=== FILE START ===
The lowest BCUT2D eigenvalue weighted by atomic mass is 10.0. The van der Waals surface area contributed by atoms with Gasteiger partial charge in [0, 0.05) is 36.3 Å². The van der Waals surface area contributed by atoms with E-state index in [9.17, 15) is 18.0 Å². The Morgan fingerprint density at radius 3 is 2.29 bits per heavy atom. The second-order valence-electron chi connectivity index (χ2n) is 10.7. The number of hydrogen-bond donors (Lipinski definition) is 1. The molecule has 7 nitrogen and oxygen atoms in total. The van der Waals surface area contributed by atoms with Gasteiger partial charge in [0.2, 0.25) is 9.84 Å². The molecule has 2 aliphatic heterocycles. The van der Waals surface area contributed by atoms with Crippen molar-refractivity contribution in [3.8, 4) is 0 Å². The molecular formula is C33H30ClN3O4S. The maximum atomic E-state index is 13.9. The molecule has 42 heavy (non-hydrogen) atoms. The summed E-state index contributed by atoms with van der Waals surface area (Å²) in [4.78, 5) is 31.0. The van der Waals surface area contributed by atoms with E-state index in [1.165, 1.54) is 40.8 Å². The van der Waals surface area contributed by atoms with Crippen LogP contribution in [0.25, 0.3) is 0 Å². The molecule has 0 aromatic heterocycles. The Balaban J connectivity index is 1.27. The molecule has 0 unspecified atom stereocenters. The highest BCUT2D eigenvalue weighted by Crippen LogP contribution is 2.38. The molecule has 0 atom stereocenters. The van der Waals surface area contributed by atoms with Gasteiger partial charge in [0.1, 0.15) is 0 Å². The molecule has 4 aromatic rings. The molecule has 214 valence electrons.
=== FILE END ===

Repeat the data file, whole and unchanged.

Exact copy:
The lowest BCUT2D eigenvalue weighted by atomic mass is 10.0. The van der Waals surface area contributed by atoms with Gasteiger partial charge in [0, 0.05) is 36.3 Å². The van der Waals surface area contributed by atoms with E-state index in [9.17, 15) is 18.0 Å². The Morgan fingerprint density at radius 3 is 2.29 bits per heavy atom. The second-order valence-electron chi connectivity index (χ2n) is 10.7. The number of hydrogen-bond donors (Lipinski definition) is 1. The molecule has 7 nitrogen and oxygen atoms in total. The van der Waals surface area contributed by atoms with Gasteiger partial charge in [0.2, 0.25) is 9.84 Å². The molecule has 2 aliphatic heterocycles. The van der Waals surface area contributed by atoms with Crippen molar-refractivity contribution in [3.8, 4) is 0 Å². The molecular formula is C33H30ClN3O4S. The maximum atomic E-state index is 13.9. The molecule has 42 heavy (non-hydrogen) atoms. The summed E-state index contributed by atoms with van der Waals surface area (Å²) in [4.78, 5) is 31.0. The van der Waals surface area contributed by atoms with E-state index in [1.165, 1.54) is 40.8 Å². The van der Waals surface area contributed by atoms with Crippen LogP contribution in [0.25, 0.3) is 0 Å². The molecule has 0 aromatic heterocycles. The Balaban J connectivity index is 1.27. The molecule has 0 unspecified atom stereocenters. The highest BCUT2D eigenvalue weighted by Crippen LogP contribution is 2.38. The molecule has 0 atom stereocenters. The van der Waals surface area contributed by atoms with Gasteiger partial charge in [0.1, 0.15) is 0 Å². The molecule has 4 aromatic rings. The molecule has 214 valence electrons.